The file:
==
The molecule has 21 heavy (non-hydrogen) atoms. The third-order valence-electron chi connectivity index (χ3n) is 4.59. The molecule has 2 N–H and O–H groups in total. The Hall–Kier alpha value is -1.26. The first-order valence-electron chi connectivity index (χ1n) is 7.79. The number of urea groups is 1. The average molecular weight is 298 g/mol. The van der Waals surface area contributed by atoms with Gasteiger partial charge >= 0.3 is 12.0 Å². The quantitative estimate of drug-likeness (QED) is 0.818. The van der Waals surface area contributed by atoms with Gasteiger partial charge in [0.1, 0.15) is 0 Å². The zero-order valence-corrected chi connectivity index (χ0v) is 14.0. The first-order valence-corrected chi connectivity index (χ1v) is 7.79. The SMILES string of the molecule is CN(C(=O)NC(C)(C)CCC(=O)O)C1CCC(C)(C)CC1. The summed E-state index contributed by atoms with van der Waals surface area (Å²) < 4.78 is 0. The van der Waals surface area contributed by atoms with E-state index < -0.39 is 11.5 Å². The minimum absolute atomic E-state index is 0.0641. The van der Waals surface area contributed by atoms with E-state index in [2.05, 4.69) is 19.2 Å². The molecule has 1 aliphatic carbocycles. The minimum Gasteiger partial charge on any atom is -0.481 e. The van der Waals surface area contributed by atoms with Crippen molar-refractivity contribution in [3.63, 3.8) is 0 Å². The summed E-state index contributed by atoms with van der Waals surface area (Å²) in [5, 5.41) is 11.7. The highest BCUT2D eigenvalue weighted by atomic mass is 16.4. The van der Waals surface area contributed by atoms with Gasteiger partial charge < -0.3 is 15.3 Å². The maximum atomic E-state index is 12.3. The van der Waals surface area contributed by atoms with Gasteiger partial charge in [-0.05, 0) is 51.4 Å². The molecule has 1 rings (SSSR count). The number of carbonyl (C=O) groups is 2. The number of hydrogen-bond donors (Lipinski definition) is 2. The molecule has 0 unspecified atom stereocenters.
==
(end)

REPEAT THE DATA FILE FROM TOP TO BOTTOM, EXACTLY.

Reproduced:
The molecule has 21 heavy (non-hydrogen) atoms. The third-order valence-electron chi connectivity index (χ3n) is 4.59. The molecule has 2 N–H and O–H groups in total. The Hall–Kier alpha value is -1.26. The first-order valence-electron chi connectivity index (χ1n) is 7.79. The number of urea groups is 1. The average molecular weight is 298 g/mol. The van der Waals surface area contributed by atoms with Gasteiger partial charge >= 0.3 is 12.0 Å². The quantitative estimate of drug-likeness (QED) is 0.818. The van der Waals surface area contributed by atoms with Gasteiger partial charge in [0.1, 0.15) is 0 Å². The zero-order valence-corrected chi connectivity index (χ0v) is 14.0. The first-order valence-corrected chi connectivity index (χ1v) is 7.79. The SMILES string of the molecule is CN(C(=O)NC(C)(C)CCC(=O)O)C1CCC(C)(C)CC1. The summed E-state index contributed by atoms with van der Waals surface area (Å²) < 4.78 is 0. The van der Waals surface area contributed by atoms with E-state index < -0.39 is 11.5 Å². The minimum absolute atomic E-state index is 0.0641. The van der Waals surface area contributed by atoms with E-state index in [2.05, 4.69) is 19.2 Å². The molecule has 1 aliphatic carbocycles. The minimum Gasteiger partial charge on any atom is -0.481 e. The van der Waals surface area contributed by atoms with Crippen molar-refractivity contribution in [3.63, 3.8) is 0 Å². The summed E-state index contributed by atoms with van der Waals surface area (Å²) in [5, 5.41) is 11.7. The highest BCUT2D eigenvalue weighted by atomic mass is 16.4. The van der Waals surface area contributed by atoms with Gasteiger partial charge < -0.3 is 15.3 Å². The maximum atomic E-state index is 12.3. The van der Waals surface area contributed by atoms with Gasteiger partial charge in [-0.05, 0) is 51.4 Å². The molecule has 1 rings (SSSR count). The number of carbonyl (C=O) groups is 2. The number of hydrogen-bond donors (Lipinski definition) is 2. The molecule has 0 unspecified atom stereocenters.